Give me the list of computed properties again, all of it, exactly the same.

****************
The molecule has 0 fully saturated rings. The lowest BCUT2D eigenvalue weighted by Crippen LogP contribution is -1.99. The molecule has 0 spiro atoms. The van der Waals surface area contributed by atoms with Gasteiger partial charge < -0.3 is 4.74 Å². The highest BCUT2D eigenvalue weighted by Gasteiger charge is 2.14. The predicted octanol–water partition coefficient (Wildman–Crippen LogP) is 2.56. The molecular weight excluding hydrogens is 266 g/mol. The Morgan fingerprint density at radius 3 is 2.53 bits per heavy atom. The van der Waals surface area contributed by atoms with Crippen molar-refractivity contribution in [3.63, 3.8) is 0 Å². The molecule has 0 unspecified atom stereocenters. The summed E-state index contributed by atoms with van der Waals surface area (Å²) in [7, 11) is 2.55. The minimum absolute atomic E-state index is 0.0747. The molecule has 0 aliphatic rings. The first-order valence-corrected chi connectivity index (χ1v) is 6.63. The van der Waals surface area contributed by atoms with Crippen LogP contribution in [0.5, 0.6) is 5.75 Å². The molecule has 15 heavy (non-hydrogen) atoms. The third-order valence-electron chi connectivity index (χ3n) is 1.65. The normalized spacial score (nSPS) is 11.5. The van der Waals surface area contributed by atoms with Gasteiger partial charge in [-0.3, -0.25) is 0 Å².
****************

The molecule has 0 fully saturated rings. The lowest BCUT2D eigenvalue weighted by Crippen LogP contribution is -1.99. The molecule has 0 spiro atoms. The van der Waals surface area contributed by atoms with Gasteiger partial charge < -0.3 is 4.74 Å². The highest BCUT2D eigenvalue weighted by Gasteiger charge is 2.14. The predicted octanol–water partition coefficient (Wildman–Crippen LogP) is 2.56. The molecular weight excluding hydrogens is 266 g/mol. The Morgan fingerprint density at radius 3 is 2.53 bits per heavy atom. The van der Waals surface area contributed by atoms with Crippen molar-refractivity contribution in [3.63, 3.8) is 0 Å². The molecule has 0 unspecified atom stereocenters. The summed E-state index contributed by atoms with van der Waals surface area (Å²) in [7, 11) is 2.55. The minimum absolute atomic E-state index is 0.0747. The molecule has 0 aliphatic rings. The first-order valence-corrected chi connectivity index (χ1v) is 6.63. The van der Waals surface area contributed by atoms with Crippen LogP contribution in [0.5, 0.6) is 5.75 Å². The molecule has 15 heavy (non-hydrogen) atoms. The third-order valence-electron chi connectivity index (χ3n) is 1.65. The normalized spacial score (nSPS) is 11.5. The van der Waals surface area contributed by atoms with Gasteiger partial charge in [-0.3, -0.25) is 0 Å².